Houston, TX

Houston Couple Murdered 40 Years Ago Identified but Their Baby Girl Remains Missing

A.W. Naves

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Tina, Dean and Hollie Clouse(Photo: Clouse family/Facebook)

When Harold Dean Clouse left his childhood home in New Smyrna, Florida to build houses in Houston, Texas, with his wife and infant daughter, it seemed that only good things were in store for him. According to his mother, Donna Casasanta, her son — who she calls “Junior” — was a good student who loved to take care of people.

His older sister, Debbie Brooks, told The Houston Chronicle that he had his issues along the way. She noted that he’d run away to join a cult in the mid-seventies and that he’d also gotten involved in drugs at one point in his life.

All of that seemed to change after he met Tina Gail Linn. He was completely smitten with her right away, but his mother said that no one realized how serious they’d become until they turned up one day out of the blue to announce they’d gotten married at the courthouse. Soon, the couple had a baby girl who they named Hollie Marie.

Now that Dean had a wife and daughter to care for, he decided to take a job in Houston working full-time as a carpenter. According to his mother, he was thrilled about the move, knowing the stability of consistent work would be good for his new family. In order to help him out, his mother let him borrow her car, which they agreed he would eventually buy from her. Dean and Tina packed up their belongings and their baby girl and headed to Texas.

After their relocation, the couple continued to keep in touch with their family by writing letters, Dean’s mother says. Though they weren’t consistent with how often they wrote, it was always a nice surprise when a new letter was received by their families.

In 1980, those letters stopped.

Several months later, Dean’s mother received a call from someone telling her that she was in possession of the car loaned to Dean and would drive it back from California to Florida for a cost of $1,000.

Casasanta recalls thinking it all seemed strange but agreed to the fee. Three women showed up with the car. Casasanta described them as wearing religious-looking garments. She said that one looked like she was in her thirties and the others seemed younger than that. She insisted that they let her speak to Dean or give her some information about him, but they told her they couldn’t answer any questions about him or Lynn other than to say the couple had joined a religious group and were cutting ties with the family.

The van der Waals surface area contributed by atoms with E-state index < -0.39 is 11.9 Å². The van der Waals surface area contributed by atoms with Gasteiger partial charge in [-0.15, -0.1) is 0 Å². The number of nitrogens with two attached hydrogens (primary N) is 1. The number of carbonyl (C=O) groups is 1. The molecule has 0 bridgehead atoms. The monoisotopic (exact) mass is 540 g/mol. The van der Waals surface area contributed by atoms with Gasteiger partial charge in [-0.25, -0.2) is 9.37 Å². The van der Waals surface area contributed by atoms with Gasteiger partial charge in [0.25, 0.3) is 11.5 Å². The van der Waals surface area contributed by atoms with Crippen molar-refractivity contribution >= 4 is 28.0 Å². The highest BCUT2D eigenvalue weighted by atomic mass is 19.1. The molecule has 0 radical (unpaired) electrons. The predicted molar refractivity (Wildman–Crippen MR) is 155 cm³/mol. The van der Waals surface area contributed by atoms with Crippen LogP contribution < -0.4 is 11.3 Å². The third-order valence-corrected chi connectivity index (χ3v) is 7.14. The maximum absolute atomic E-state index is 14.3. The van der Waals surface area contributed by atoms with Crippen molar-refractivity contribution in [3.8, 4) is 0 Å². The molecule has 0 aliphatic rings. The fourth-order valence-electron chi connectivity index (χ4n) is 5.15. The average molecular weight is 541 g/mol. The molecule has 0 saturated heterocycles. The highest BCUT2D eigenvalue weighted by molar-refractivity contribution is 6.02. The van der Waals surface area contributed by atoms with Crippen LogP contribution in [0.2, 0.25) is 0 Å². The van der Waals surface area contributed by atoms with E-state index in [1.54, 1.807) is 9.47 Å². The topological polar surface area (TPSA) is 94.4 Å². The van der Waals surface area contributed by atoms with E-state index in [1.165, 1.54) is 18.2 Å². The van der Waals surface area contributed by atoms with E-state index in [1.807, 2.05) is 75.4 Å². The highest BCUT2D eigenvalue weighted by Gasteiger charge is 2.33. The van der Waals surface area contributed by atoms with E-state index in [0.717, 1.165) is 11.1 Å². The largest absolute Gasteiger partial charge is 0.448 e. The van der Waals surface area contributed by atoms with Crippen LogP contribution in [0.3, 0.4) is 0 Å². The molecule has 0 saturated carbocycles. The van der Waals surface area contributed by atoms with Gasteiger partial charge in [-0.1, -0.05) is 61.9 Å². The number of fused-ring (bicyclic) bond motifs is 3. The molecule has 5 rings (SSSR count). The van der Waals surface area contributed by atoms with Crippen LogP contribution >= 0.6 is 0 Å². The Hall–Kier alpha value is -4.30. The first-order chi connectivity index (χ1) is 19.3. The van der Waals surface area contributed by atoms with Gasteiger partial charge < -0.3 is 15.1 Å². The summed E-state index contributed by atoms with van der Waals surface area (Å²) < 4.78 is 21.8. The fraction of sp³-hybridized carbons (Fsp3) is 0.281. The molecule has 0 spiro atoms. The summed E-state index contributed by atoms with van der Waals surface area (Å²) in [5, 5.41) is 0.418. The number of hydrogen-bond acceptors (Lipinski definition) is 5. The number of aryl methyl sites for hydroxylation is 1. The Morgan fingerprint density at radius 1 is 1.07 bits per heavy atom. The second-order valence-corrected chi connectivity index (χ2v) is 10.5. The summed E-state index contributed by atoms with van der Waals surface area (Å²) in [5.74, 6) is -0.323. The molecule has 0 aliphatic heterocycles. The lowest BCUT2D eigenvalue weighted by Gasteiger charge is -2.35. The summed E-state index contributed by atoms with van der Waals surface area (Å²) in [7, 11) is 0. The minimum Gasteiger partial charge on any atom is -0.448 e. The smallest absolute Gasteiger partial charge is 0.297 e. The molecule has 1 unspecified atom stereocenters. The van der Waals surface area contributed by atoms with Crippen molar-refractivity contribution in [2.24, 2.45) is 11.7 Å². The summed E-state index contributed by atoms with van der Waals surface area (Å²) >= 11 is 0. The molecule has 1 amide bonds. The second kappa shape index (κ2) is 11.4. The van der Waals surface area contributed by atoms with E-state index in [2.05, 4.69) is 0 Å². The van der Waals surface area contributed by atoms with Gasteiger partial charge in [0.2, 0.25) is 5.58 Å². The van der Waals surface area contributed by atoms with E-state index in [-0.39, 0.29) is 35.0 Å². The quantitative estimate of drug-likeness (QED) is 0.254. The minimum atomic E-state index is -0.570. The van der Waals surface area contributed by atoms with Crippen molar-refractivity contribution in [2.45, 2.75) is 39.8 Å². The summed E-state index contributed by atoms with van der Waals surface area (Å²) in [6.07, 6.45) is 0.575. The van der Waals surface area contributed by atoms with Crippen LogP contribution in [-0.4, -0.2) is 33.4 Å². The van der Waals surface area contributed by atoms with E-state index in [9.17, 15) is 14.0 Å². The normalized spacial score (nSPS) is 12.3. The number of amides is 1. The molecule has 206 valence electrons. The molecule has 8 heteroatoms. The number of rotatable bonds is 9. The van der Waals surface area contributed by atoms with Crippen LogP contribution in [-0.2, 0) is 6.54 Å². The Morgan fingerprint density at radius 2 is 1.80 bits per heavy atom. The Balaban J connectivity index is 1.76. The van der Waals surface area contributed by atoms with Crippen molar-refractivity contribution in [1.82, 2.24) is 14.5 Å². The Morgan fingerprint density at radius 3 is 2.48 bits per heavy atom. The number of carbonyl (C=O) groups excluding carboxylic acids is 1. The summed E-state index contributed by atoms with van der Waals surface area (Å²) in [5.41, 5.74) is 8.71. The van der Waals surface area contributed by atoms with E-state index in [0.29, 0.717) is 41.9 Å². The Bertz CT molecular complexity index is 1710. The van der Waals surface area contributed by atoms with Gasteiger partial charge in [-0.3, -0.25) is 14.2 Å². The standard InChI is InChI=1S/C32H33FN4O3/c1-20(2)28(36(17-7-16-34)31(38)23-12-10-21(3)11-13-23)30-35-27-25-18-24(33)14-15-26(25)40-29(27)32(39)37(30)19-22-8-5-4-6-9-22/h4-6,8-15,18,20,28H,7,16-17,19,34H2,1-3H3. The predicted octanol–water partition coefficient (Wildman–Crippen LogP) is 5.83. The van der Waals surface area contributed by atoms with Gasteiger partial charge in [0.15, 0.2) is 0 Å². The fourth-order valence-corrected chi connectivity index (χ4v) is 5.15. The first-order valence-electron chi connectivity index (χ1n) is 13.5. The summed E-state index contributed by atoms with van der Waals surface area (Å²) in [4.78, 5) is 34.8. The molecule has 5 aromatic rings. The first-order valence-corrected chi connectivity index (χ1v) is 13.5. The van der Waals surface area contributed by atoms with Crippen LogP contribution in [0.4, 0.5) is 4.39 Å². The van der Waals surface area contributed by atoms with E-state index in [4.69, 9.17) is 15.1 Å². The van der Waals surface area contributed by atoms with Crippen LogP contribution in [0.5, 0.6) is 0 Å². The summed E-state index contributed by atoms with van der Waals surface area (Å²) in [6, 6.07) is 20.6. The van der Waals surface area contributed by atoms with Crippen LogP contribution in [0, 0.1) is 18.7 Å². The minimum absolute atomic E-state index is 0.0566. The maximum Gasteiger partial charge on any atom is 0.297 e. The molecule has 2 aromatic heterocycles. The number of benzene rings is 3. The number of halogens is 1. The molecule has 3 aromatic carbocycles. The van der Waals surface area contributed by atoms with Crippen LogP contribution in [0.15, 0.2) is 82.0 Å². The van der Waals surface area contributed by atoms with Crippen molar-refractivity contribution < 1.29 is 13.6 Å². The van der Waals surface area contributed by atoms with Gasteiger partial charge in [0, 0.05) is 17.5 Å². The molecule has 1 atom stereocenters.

Casasanta was frightened by what might be happening to Dean and his family and began searching for him. For years, she continued to look for her son and his family. She reported them as missing and jumped every time the phone rang, wondering if it was news that they’d been found.

After a while, Casasanta says, it was hard to remember exactly what Dean looked like or imagine how he might have changed over the years. His sister, Debbie, watched people when she was out and about, in hopes she might see him. She often had to look twice at men who were similar to what she imagined he would look like over the years.

Even after five years passed since they’d last heard from Dean, the family continued to look for him, keeping him on the annual missing persons lists and checking for any activity from him with the Social Security Administration and the Salvation Army.

Tina’s brother, Les Linn, said both families “always hoped for the best.” Still, decades passed without answers. The families began to believe that perhaps Dean and Tina truly had joined the religious group that returned the car and wanted nothing to do with them.

On January 12, 1981, a dog emerged from the North Harris County woods near Wallisville Road. Clenched in his teeth was a human arm.

Police were called to the scene by the dog’s owner. A search of the woods led them to find two bodies. One was a young man who had been bound, gagged, and beaten to death. The other was a young woman who had died of strangulation. It was determined that the bodies had been there for at least two months. A pair of green gym shorts and a towel saturated with blood were found near their remains.

Cecil Wingo, a now-deceased forensic investigator, speaking to The Chronicle in 2011 noted that they were both five feet four inches to five feet eight inches tall. He also noted that they had “beautiful teeth,”